Who's that pert, sweet-voiced, apple-cheeked maiden giving a charming and knowing performance as Evelina, the spirited Northern lass wreaking havoc with moonlight and magnolia and runaway slaves in the live 1956 telecast of Harold Arlen and Yip Harburg's Bloomer Girl [Video Artists International]? Barbara Cook, that's who. Not the Barbara Cook who firmly established herself as leading lady of Leonard Bernstein's Candide and Meredith Willson's The Music Man; the slightly younger soubrette version, who had begun to attract fans with her performances as Ado Annie and Carrie Pipperidge in the 1953 and 1954 City Center revivals of Oklahoma! and Carousel, as well as providing doses of energy to the 1955 musical Plain and Fancy.
Cook makes an enchanting Evelina, as you might imagine. This "Producer's Showcase" production has other attributes well worth our notice. Bloomer Girl falls in that classification of all-but-lost musical comedy hits; it was seen as a worthy if secondary successor to Oklahoma! in its day, which was 1944. This not only because of the period flavor but due to the presence of a raft of Oklahoma! folk, namely choreographer Agnes de Mille; set designer Lemuel Ayers; costume designer Miles White; and two important Oklahoma! girls, Celeste Holm — the original Ado Annie — and comedic dancer Joan McCracken. Bloomer Girl had a tuneful score (if nowhere approaching the standards of Oklahoma!), some of Broadway's brightest costumes of the period, and sharp wartime relevance by virtue of the searing "Civil War Ballet."
But the show's blend of old-fashioned and in places quaint material — craftily cloaking the sly abolitionist/feminist/civil rights message — worked against the sort of mass popularity enjoyed by musicals such as Oklahoma! and Annie Get Your Gun. The resulting lack of a motion picture version — despite M-G-M's sizable investment in the show — moved Bloomer Girl into near-obscurity. A 2001 production at City Center Encores! demonstrated both the power of the score and the quaintness of the overall show.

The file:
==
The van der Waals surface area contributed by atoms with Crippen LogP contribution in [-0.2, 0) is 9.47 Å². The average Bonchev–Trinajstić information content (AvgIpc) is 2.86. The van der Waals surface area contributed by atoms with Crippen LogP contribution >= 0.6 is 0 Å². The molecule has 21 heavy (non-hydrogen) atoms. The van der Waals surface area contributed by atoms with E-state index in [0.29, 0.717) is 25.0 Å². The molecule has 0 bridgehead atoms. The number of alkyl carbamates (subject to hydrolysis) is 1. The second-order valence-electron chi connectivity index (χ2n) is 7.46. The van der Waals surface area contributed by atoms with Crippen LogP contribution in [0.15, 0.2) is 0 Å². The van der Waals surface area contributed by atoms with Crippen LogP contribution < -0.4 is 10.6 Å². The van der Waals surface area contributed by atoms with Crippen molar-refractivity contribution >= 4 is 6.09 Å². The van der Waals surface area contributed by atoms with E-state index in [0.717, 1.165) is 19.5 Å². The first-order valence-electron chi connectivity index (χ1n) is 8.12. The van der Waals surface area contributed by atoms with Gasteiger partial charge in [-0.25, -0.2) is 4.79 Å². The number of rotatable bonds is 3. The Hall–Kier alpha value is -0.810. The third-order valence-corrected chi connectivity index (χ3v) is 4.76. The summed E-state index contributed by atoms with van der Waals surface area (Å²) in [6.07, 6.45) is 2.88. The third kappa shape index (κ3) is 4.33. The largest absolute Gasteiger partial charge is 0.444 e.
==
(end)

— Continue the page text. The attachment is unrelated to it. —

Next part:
Coming in between was the 1955 television version, which makes interesting and — thanks mostly to Cook — enjoyable watching. The live TV format necessitated severe cutting, taking the show down from what must have been in the 2:45 range to 76 minutes. Gone is a fair chunk of the score, although the more important numbers are retained. As for the book, it almost looks like time ran out and they slashed through the second act to the finale.
Of great value, here, is the inclusion of de Mille's "Civil War Ballet." Before we discuss that, let us note that otherwise there isn't much choreography retained. We do get the "Good Enough for Grandma" dance, led by Daisy (Patricia Hammerlee), which features "grandma" doing her sewing and seems effective enough. There is also a bit of the "Uncle Tom's Cabin" Parade (though very little of the "Liza Crossing the Ice" sequence). Which leaves us with the monumental "Civil War Ballet," here led by de Mille dancers James Mitchell, Lidija Franklin, Emily St. Just, and Betty Low — the only original Broadway cast members participating in the TV version. This is authentic; it's hard to say whether it is full-length, but we certainly get a good idea of what it looked like. Lots of wives swooping, keening and more or less pining away while their men are off to war. It is thoroughly fascinating to watch, yes; but it doesn't seem to be very good. Perhaps this was caused by lack or rehearsal and/or not-ready-for-TV camera angles. In any event, I find it almost astounding; after hearing about the thing all these years, it certainly doesn't grab me.
Cook is, as indicated, well worth watching. Her leading man is played by Keith Andes, a road company Fred Graham in Kiss Me, Kate; he is best known for his one big Broadway break, as leading man to Lucille Ball in Wildcat. And we know how that turned out. Here, he turns out to be pretty likable. Comedy is handled by the aforementioned Hammerlee, who is okay albeit with her chores reduced, and Paul Ford as the blustering hoop-skirt manufacturer and Evelina's father. (Ford had just finished his two-year run starring as Col. Purdy in Teahouse of the August Moon.) An excessively weak showing is made by Rawn Spearman, who had appeared as Diahann Carroll's romantic interest in Arlen's 1954 House of Flowers. He seems suited to that show, at least on the original cast album, but all wrong here as the escaped slave, Pompey. Much better — and probably a better choice for the role in the first place — is Brock Peters leading "I Got a Song" (backed by Leon Bibb and Spearman). When Peters got his first starring role, in the 1961 Kwamina, his understudy was — Rawn Spearman.
While this television production doesn't reveal Bloomer Girl to be an all-time great, it certainly is informative and thereby recommended.
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